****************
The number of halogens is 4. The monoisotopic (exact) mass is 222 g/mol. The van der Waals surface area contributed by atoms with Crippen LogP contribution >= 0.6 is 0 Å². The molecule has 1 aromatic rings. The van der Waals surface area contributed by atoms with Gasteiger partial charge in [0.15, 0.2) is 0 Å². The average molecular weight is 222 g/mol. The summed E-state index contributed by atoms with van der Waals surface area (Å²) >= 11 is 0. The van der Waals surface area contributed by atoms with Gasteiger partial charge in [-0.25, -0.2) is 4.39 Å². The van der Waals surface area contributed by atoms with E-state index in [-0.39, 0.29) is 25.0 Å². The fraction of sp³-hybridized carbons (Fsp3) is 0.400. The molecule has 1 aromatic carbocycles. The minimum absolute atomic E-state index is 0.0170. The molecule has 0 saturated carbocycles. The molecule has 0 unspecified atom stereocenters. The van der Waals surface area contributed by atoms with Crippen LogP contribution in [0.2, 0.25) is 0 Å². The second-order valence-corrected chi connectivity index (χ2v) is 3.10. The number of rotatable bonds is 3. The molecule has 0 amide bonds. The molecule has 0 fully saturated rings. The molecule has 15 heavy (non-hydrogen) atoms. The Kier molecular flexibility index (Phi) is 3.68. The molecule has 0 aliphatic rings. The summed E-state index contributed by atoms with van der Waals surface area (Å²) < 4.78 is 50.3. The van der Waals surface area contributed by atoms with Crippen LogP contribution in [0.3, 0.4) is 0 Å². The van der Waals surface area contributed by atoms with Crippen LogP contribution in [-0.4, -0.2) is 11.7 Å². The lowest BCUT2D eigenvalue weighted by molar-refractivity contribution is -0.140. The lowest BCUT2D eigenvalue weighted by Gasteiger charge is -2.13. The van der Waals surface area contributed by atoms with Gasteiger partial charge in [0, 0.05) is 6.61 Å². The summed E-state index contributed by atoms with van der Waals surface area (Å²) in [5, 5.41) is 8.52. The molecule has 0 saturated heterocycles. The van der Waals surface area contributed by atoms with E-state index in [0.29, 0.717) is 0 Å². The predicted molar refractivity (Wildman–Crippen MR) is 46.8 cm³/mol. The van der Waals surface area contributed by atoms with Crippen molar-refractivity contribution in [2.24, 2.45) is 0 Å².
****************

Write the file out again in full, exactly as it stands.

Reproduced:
The number of halogens is 4. The monoisotopic (exact) mass is 222 g/mol. The van der Waals surface area contributed by atoms with Crippen LogP contribution >= 0.6 is 0 Å². The molecule has 1 aromatic rings. The van der Waals surface area contributed by atoms with Gasteiger partial charge in [0.15, 0.2) is 0 Å². The average molecular weight is 222 g/mol. The summed E-state index contributed by atoms with van der Waals surface area (Å²) >= 11 is 0. The van der Waals surface area contributed by atoms with Gasteiger partial charge in [-0.25, -0.2) is 4.39 Å². The van der Waals surface area contributed by atoms with E-state index in [-0.39, 0.29) is 25.0 Å². The fraction of sp³-hybridized carbons (Fsp3) is 0.400. The molecule has 1 aromatic carbocycles. The minimum absolute atomic E-state index is 0.0170. The molecule has 0 saturated carbocycles. The molecule has 0 unspecified atom stereocenters. The van der Waals surface area contributed by atoms with Crippen LogP contribution in [0.2, 0.25) is 0 Å². The second-order valence-corrected chi connectivity index (χ2v) is 3.10. The number of rotatable bonds is 3. The molecule has 0 amide bonds. The molecule has 0 fully saturated rings. The molecule has 15 heavy (non-hydrogen) atoms. The Kier molecular flexibility index (Phi) is 3.68. The molecule has 0 aliphatic rings. The summed E-state index contributed by atoms with van der Waals surface area (Å²) < 4.78 is 50.3. The van der Waals surface area contributed by atoms with Crippen LogP contribution in [0.3, 0.4) is 0 Å². The van der Waals surface area contributed by atoms with Crippen LogP contribution in [-0.4, -0.2) is 11.7 Å². The lowest BCUT2D eigenvalue weighted by molar-refractivity contribution is -0.140. The lowest BCUT2D eigenvalue weighted by Gasteiger charge is -2.13. The van der Waals surface area contributed by atoms with Gasteiger partial charge in [0, 0.05) is 6.61 Å². The summed E-state index contributed by atoms with van der Waals surface area (Å²) in [5, 5.41) is 8.52. The molecule has 0 saturated heterocycles. The van der Waals surface area contributed by atoms with E-state index in [0.29, 0.717) is 0 Å². The predicted molar refractivity (Wildman–Crippen MR) is 46.8 cm³/mol. The van der Waals surface area contributed by atoms with Crippen molar-refractivity contribution in [2.24, 2.45) is 0 Å².